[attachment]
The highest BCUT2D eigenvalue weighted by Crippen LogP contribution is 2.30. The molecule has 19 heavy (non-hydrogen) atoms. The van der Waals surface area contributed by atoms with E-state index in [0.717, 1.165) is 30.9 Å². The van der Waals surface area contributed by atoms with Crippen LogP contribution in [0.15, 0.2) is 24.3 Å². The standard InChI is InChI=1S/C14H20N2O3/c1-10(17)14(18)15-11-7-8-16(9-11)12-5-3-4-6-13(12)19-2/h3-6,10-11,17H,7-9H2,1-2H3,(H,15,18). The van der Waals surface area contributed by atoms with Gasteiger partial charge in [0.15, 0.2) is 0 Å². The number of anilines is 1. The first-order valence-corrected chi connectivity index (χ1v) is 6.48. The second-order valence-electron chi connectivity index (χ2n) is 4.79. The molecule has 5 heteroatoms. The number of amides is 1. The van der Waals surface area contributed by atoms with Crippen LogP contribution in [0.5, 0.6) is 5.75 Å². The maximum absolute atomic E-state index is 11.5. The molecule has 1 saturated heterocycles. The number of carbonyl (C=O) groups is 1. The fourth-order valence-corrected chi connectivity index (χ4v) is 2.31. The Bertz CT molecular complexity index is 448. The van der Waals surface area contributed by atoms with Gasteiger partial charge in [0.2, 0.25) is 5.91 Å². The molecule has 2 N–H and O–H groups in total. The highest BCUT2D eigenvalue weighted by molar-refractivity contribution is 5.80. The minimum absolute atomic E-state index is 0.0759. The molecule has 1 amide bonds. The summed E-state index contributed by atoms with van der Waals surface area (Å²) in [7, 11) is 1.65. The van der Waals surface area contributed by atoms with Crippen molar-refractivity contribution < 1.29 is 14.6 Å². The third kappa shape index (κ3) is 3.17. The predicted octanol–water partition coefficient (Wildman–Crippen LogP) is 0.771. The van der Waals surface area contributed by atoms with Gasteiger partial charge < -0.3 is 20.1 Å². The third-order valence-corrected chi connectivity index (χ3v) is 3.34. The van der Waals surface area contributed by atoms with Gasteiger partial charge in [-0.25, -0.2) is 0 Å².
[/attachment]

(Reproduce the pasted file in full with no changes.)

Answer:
The highest BCUT2D eigenvalue weighted by Crippen LogP contribution is 2.30. The molecule has 19 heavy (non-hydrogen) atoms. The van der Waals surface area contributed by atoms with E-state index in [0.717, 1.165) is 30.9 Å². The van der Waals surface area contributed by atoms with Crippen LogP contribution in [0.15, 0.2) is 24.3 Å². The standard InChI is InChI=1S/C14H20N2O3/c1-10(17)14(18)15-11-7-8-16(9-11)12-5-3-4-6-13(12)19-2/h3-6,10-11,17H,7-9H2,1-2H3,(H,15,18). The van der Waals surface area contributed by atoms with Gasteiger partial charge in [0.15, 0.2) is 0 Å². The number of anilines is 1. The first-order valence-corrected chi connectivity index (χ1v) is 6.48. The second-order valence-electron chi connectivity index (χ2n) is 4.79. The molecule has 5 heteroatoms. The number of amides is 1. The van der Waals surface area contributed by atoms with Crippen LogP contribution in [0.5, 0.6) is 5.75 Å². The maximum absolute atomic E-state index is 11.5. The molecule has 1 saturated heterocycles. The number of carbonyl (C=O) groups is 1. The fourth-order valence-corrected chi connectivity index (χ4v) is 2.31. The Bertz CT molecular complexity index is 448. The van der Waals surface area contributed by atoms with Gasteiger partial charge in [0.2, 0.25) is 5.91 Å². The molecule has 2 N–H and O–H groups in total. The highest BCUT2D eigenvalue weighted by molar-refractivity contribution is 5.80. The minimum absolute atomic E-state index is 0.0759. The molecule has 1 amide bonds. The summed E-state index contributed by atoms with van der Waals surface area (Å²) in [7, 11) is 1.65. The van der Waals surface area contributed by atoms with Crippen molar-refractivity contribution < 1.29 is 14.6 Å². The third kappa shape index (κ3) is 3.17. The predicted octanol–water partition coefficient (Wildman–Crippen LogP) is 0.771. The van der Waals surface area contributed by atoms with Gasteiger partial charge < -0.3 is 20.1 Å². The third-order valence-corrected chi connectivity index (χ3v) is 3.34. The van der Waals surface area contributed by atoms with Gasteiger partial charge in [-0.25, -0.2) is 0 Å².